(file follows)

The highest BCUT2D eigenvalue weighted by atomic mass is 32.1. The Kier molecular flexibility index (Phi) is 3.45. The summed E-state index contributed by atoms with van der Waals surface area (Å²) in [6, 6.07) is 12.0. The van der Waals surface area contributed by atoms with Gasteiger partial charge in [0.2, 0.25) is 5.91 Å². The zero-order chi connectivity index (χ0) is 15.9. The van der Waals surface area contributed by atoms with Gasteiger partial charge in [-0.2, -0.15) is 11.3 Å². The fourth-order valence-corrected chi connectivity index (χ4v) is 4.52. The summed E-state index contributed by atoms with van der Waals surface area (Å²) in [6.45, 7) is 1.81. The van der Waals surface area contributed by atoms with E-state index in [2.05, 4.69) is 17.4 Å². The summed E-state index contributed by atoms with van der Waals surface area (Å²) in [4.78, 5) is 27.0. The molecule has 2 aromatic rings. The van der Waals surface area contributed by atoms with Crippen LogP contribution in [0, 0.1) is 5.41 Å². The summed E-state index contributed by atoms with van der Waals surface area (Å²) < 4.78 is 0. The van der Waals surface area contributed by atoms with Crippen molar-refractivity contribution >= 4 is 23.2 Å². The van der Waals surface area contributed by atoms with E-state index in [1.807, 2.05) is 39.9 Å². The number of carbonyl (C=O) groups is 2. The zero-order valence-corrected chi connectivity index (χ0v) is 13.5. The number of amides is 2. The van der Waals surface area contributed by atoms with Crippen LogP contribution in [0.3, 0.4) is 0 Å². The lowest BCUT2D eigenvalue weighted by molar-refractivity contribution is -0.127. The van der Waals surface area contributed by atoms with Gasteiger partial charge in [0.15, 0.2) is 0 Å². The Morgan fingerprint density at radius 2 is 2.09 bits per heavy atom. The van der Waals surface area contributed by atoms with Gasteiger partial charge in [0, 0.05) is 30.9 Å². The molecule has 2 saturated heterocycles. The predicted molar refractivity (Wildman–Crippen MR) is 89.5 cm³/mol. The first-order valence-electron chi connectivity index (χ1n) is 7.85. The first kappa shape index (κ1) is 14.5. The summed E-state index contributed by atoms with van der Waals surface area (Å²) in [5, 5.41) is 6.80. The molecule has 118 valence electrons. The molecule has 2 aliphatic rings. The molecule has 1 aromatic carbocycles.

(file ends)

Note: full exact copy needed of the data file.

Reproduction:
The highest BCUT2D eigenvalue weighted by atomic mass is 32.1. The Kier molecular flexibility index (Phi) is 3.45. The summed E-state index contributed by atoms with van der Waals surface area (Å²) in [6, 6.07) is 12.0. The van der Waals surface area contributed by atoms with Gasteiger partial charge in [0.2, 0.25) is 5.91 Å². The zero-order chi connectivity index (χ0) is 15.9. The van der Waals surface area contributed by atoms with Gasteiger partial charge in [-0.2, -0.15) is 11.3 Å². The fourth-order valence-corrected chi connectivity index (χ4v) is 4.52. The summed E-state index contributed by atoms with van der Waals surface area (Å²) in [6.45, 7) is 1.81. The van der Waals surface area contributed by atoms with E-state index in [2.05, 4.69) is 17.4 Å². The summed E-state index contributed by atoms with van der Waals surface area (Å²) in [4.78, 5) is 27.0. The molecule has 2 aromatic rings. The van der Waals surface area contributed by atoms with Crippen LogP contribution in [0, 0.1) is 5.41 Å². The summed E-state index contributed by atoms with van der Waals surface area (Å²) < 4.78 is 0. The van der Waals surface area contributed by atoms with Crippen molar-refractivity contribution >= 4 is 23.2 Å². The van der Waals surface area contributed by atoms with E-state index in [1.807, 2.05) is 39.9 Å². The number of carbonyl (C=O) groups is 2. The zero-order valence-corrected chi connectivity index (χ0v) is 13.5. The number of amides is 2. The van der Waals surface area contributed by atoms with Crippen LogP contribution in [0.3, 0.4) is 0 Å². The lowest BCUT2D eigenvalue weighted by molar-refractivity contribution is -0.127. The van der Waals surface area contributed by atoms with Gasteiger partial charge in [0.15, 0.2) is 0 Å². The Morgan fingerprint density at radius 2 is 2.09 bits per heavy atom. The van der Waals surface area contributed by atoms with Gasteiger partial charge in [0, 0.05) is 30.9 Å². The molecule has 2 saturated heterocycles. The predicted molar refractivity (Wildman–Crippen MR) is 89.5 cm³/mol. The first-order valence-electron chi connectivity index (χ1n) is 7.85. The first kappa shape index (κ1) is 14.5. The summed E-state index contributed by atoms with van der Waals surface area (Å²) in [5, 5.41) is 6.80. The molecule has 118 valence electrons. The molecule has 2 aliphatic rings. The molecule has 1 aromatic carbocycles.